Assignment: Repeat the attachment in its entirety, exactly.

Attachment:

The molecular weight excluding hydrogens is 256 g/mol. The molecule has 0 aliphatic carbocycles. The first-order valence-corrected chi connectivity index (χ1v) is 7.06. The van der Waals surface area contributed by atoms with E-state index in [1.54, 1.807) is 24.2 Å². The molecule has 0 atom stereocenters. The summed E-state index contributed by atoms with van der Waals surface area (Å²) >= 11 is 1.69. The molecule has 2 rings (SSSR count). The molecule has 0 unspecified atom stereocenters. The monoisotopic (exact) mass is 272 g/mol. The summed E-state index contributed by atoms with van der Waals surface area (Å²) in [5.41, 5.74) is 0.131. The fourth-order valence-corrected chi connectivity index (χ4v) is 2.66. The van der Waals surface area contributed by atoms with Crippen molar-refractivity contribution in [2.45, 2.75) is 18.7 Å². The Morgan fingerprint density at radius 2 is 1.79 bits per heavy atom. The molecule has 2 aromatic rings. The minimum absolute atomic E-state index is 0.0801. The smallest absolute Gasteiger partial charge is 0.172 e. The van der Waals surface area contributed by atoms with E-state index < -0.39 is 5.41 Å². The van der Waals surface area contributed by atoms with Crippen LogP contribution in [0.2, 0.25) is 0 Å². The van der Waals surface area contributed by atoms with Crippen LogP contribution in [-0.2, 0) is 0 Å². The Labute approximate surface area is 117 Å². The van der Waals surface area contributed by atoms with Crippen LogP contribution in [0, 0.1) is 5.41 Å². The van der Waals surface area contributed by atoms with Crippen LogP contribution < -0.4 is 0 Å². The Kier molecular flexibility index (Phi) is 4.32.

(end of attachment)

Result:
The molecular weight excluding hydrogens is 256 g/mol. The molecule has 0 aliphatic carbocycles. The first-order valence-corrected chi connectivity index (χ1v) is 7.06. The van der Waals surface area contributed by atoms with E-state index in [1.54, 1.807) is 24.2 Å². The molecule has 0 atom stereocenters. The summed E-state index contributed by atoms with van der Waals surface area (Å²) >= 11 is 1.69. The molecule has 2 rings (SSSR count). The molecule has 0 unspecified atom stereocenters. The monoisotopic (exact) mass is 272 g/mol. The summed E-state index contributed by atoms with van der Waals surface area (Å²) in [5.41, 5.74) is 0.131. The fourth-order valence-corrected chi connectivity index (χ4v) is 2.66. The van der Waals surface area contributed by atoms with Crippen molar-refractivity contribution in [2.45, 2.75) is 18.7 Å². The Morgan fingerprint density at radius 2 is 1.79 bits per heavy atom. The molecule has 2 aromatic rings. The minimum absolute atomic E-state index is 0.0801. The smallest absolute Gasteiger partial charge is 0.172 e. The van der Waals surface area contributed by atoms with E-state index < -0.39 is 5.41 Å². The van der Waals surface area contributed by atoms with Crippen LogP contribution in [0.2, 0.25) is 0 Å². The van der Waals surface area contributed by atoms with Crippen LogP contribution in [-0.2, 0) is 0 Å². The Labute approximate surface area is 117 Å². The van der Waals surface area contributed by atoms with Crippen LogP contribution in [0, 0.1) is 5.41 Å². The van der Waals surface area contributed by atoms with Crippen LogP contribution < -0.4 is 0 Å². The Kier molecular flexibility index (Phi) is 4.32.